1918, and the defeat of the White Russians in the Russian Civil
War. The pigs' rise to pre-eminence mirrors the rise of a
Stalinist bureaucracy in the USSR, just as Napoleon's emergence as the
farm's sole leader reflects Stalin's emergence. The pigs'
appropriation of milk and apples for their own use, "the turning point
of the story" as Orwell termed it in a letter to Dwight Macdonald,
stands as an analogy for the crushing of the left-wing 1921 Kronstadt
revolt against the Bolsheviks, and the difficult efforts of the
animals to build the windmill suggest the various Five Year Plans. The
puppies controlled by Napoleon parallel the nurture of the secret
police in the
Stalinist structure, and the pigs' treatment of the
other animals on the farm recalls the internal terror faced by the
populace in the 1930s. In chapter seven, when the animals confess
their nonexistent crimes and are killed, Orwell directly alludes to
the purges, confessions and show trials of the late 1930s. These
contributed to Orwell's conviction that the Bolshevik revolution had
been corrupted and the Soviet system become rotten.
Peter Edgerly Firchow and Peter Davison consider that the Battle of
Windmill represents the
Great Patriotic War
Great Patriotic War (World War II),
Battle of Stalingrad
Battle of Stalingrad and the Battle of Moscow.
During the battle, Orwell first wrote, "All the animals, including
Napoleon" took cover. Orwell had the publisher alter this to "All the
animals except Napoleon" in recognition of Stalin's decision to remain
in Moscow during the German advance. Orwell requested the change
after he met Joseph Czapski in Paris in March 1945. Czapski, a
survivor of the
Katyn Massacre and an opponent of the Soviet regime,
told Orwell, as Orwell wrote to Arthur Koestler, that it had been "the
character [and] greatness of Stalin" that saved Russia from the German
Front row (left to right): Rykov, Skrypnyk, and Stalin – 'When
Snowball comes to the crucial points in his speeches he is drowned out
by the sheep (Ch. V), just as in the party Congress in 1927 [above],
at Stalin's instigation 'pleas for the opposition were drowned in the
continual, hysterically intolerant uproar from the floor'.
Other connections that writers have suggested illustrate Orwell's
telescoping of Russian history from 1917 to 1943 include the wave
of rebelliousness that ran through the countryside after the
Rebellion, which stands for the abortive revolutions in Hungary and in
Germany (Ch IV); the conflict between Napoleon and Snowball (Ch V),
paralleling "the two rival and quasi-Messianic beliefs that seemed
pitted against one another: Trotskyism, with its faith in the
revolutionary vocation of the proletariat of the West; and Stalinism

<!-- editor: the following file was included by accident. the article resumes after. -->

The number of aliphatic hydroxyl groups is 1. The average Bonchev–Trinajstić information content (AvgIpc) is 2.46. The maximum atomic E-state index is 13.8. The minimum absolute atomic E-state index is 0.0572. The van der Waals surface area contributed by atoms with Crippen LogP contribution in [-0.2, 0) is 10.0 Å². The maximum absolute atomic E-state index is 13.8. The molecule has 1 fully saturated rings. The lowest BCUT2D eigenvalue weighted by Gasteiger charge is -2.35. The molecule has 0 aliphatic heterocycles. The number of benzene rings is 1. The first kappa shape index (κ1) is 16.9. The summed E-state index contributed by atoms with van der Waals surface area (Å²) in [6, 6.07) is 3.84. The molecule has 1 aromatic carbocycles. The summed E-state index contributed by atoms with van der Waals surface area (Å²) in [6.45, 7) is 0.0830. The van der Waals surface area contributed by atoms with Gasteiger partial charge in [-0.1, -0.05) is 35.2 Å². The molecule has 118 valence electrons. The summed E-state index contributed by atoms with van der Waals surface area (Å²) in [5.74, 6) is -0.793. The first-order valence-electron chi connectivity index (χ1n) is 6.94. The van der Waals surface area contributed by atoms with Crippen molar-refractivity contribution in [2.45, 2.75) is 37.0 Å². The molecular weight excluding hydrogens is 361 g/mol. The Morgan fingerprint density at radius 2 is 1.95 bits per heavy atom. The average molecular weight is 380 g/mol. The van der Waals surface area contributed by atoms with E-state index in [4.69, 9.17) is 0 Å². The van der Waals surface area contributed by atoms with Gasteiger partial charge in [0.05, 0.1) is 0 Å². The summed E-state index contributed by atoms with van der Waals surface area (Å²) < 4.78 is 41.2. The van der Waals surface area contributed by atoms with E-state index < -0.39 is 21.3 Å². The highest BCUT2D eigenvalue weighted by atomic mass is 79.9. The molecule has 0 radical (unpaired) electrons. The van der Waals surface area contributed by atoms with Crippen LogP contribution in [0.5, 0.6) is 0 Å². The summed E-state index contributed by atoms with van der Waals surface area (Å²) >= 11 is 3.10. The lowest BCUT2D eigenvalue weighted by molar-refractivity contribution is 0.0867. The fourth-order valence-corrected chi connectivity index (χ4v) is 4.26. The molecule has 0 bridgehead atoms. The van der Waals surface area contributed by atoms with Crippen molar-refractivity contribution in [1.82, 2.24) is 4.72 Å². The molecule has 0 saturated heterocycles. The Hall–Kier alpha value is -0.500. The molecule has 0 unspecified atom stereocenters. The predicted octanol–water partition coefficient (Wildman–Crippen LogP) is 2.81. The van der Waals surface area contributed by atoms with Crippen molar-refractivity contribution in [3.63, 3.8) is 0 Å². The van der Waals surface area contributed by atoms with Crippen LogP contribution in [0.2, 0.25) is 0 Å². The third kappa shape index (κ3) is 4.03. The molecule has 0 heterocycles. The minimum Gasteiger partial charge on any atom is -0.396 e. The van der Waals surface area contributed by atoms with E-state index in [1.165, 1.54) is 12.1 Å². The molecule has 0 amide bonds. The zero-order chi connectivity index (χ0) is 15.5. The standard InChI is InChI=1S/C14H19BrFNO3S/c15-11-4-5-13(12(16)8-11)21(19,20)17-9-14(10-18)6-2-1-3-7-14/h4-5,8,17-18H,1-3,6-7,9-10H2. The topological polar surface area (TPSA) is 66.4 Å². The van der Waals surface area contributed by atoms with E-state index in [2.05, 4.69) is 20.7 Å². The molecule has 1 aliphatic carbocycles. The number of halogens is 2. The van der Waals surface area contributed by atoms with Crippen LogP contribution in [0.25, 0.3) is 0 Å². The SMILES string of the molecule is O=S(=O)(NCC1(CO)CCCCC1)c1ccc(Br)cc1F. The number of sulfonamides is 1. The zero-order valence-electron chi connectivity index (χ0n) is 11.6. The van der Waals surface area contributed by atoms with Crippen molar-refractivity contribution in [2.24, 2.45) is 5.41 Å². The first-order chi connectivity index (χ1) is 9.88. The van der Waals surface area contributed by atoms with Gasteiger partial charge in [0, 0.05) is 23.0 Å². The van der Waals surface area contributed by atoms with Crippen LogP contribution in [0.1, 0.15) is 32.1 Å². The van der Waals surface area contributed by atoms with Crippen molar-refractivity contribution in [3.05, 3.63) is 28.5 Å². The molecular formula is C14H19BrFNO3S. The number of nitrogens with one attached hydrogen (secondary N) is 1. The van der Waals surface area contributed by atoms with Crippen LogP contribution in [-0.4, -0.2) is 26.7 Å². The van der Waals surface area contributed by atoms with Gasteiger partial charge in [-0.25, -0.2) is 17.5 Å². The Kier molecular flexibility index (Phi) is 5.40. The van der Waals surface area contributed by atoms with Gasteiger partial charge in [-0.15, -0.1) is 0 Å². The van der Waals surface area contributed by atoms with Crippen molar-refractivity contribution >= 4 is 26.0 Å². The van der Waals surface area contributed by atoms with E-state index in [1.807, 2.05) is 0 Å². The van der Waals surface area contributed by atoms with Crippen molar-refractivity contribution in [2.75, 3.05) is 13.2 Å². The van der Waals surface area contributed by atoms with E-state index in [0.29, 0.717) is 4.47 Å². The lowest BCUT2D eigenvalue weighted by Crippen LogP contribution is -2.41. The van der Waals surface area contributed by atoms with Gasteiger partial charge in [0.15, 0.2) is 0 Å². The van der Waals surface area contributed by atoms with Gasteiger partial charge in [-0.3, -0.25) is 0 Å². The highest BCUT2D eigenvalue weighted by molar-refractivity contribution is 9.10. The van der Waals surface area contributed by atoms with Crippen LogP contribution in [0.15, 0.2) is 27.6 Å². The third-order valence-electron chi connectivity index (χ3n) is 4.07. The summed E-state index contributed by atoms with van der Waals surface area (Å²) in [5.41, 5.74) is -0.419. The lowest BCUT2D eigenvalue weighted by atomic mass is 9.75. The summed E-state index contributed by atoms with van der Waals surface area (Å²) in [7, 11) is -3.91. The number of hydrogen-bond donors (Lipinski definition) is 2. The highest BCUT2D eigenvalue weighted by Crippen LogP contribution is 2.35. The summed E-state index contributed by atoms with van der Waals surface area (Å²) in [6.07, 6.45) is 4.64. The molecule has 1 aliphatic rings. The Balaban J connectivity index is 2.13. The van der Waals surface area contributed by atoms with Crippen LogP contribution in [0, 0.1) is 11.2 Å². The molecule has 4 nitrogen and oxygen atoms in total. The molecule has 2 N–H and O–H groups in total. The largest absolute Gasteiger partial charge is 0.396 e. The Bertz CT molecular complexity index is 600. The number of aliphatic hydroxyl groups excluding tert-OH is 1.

with its glorification of Russia's socialist destiny"; Napoleon's
dealings with Whymper and the Willingdon markets (Ch VI), paralleling
the Treaty of Rapallo; and Frederick's forged bank notes, paralleling
the Hitler-Stalin non-aggression pact of August 1939, after which
Animal Farm without warning and destroys the
The book's close, with the pigs and men in a kind of rapprochement,
reflected Orwell's view of the 1943 Teheran Conference that seemed
to display the establishment of "the best possible relations between
the USSR and the West"—but in reality were destined, as Orwell
presciently predicted, to continue to unravel. The disagreement
between the allies and the start of the
Cold War is suggested when
Napoleon and Pilkington, both suspicious, "played an ace of spades
Similarly, the music in the novel, starting with
Beasts of England and
the later anthems, parallels
The Internationale and its adoption and
repudiation by the Soviet authorities as the Anthem of the USSR in the
1920s and 1930s.
In addition to the book's political symbolism, some critics have
Animal Farm can also be read as a more straightforward
story about farm animals, reflecting Orwell's concern for the
treatment of animals. Critics supporting such readings,
beginning in the 1970s with Marxist scholar
Raymond Williams and later
Jeffrey Moussaieff Masson
Jeffrey Moussaieff Masson and Helen Tiffin, cite Orwell's
description of his inspiration for setting the story on a farm, in
which he writes that, "from the animals’ point of view,"
"To them it is clear that the concept of a class struggle between
humans was pure illusion, since whenever it was necessary to exploit
animals, all humans united against them: the true struggle is between
animals and humans."
Animal Farm has been adapted to film twice. Both differ from the novel
and have been accused of taking significant liberties, including
sanitising some aspects.
Animal Farm (1954) is an animated feature in which Napoleon is
apparently overthrown in a second revolution. In 1974, E. Howard Hunt
revealed that he had been sent by the CIA's Psychological Warfare